While in Berkeley in 1936, his girlfriend Jean Tatlock of Stanford introduced him to communist party and her left-wing friends in San Francisco which led the way for great deal of trouble during McCarthy era. In 1949, Oppenheimer appeared before the house committee on un-American activities (HUAC) and answered some tough questions about his brother and left-wing friends. The Security Board's hearing in 1954 on Oppenheimer's security clearance was traumatic when they revoked his clearance. This was a sad time in his life, since he emerged from the war as an American hero, and the War department called him "a man of boundless energy, rare common sense, and possessing tremendous organizational abilities." The year 1949 was not good for Oppie, since in the same year Soviets had successfully tested an atomic bomb. The quickness with which the Soviets had produced the bomb had many people to believe that American physicists may have given secretive information to Soviets. Klaus Fuchs was the first suspect who was convicted for his crime. Harry Gold in Philadelphia, David Greenglass in New York, Julius and Ethel Rosenberg's were also convicted of passing on the nuclear secrets to Soviets. A security officer falsely accused Oppenheimer was responsible for passing on secrets to Soviets. This did not sit well with McCarthy and Hoover who disliked him strongly.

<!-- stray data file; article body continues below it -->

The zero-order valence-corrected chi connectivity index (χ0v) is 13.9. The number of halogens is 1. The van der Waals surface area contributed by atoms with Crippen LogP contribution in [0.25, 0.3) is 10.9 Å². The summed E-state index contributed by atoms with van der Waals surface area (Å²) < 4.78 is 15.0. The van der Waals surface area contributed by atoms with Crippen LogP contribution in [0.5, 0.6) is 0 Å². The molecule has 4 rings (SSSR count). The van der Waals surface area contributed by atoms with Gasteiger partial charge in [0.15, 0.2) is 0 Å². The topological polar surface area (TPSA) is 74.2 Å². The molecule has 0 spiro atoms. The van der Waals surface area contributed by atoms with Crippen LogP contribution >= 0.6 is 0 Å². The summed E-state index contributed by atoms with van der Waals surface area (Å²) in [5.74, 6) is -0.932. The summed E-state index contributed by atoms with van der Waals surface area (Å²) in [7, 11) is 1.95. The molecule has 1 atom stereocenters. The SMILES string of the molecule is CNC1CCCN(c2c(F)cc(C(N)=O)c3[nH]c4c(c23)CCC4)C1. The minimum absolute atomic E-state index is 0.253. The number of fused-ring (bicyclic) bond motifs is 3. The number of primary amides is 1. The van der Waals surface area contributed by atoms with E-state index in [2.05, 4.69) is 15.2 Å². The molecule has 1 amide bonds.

Oppenheimer delivered brilliant summaries as a keynote speaker. He explained complex physical problems, turned unforgettable phrases, attracted reporters, and idolaters. He was half-legendry; he was loathed and feared for the brutal way he treated people. He was highly respected and cordially disliked. Oppenheimer was also notorious in getting math wrong although his physics was always sound. Oppenheimer implicitly predicted the existence of positions just about the time Dirac explicitly stated that. His contributions included; Born-Oppenheimer approximation, Oppenheimer-Phillips effect and physics of black holes. During his tenure as the director of prestigious Institute of advanced Study at Princeton, he showed leadership for the advancement of physics by assembling the right people just like he did at Los Alamos laboratory. He concentrated mainly on young physicists. He hired Freeman Dyson and C. N. Yang. Other notable visitors were Hideki Yukawa, Sin-itiro Tomaya, David Bohm, John van Neumann, and Oswald Veblen.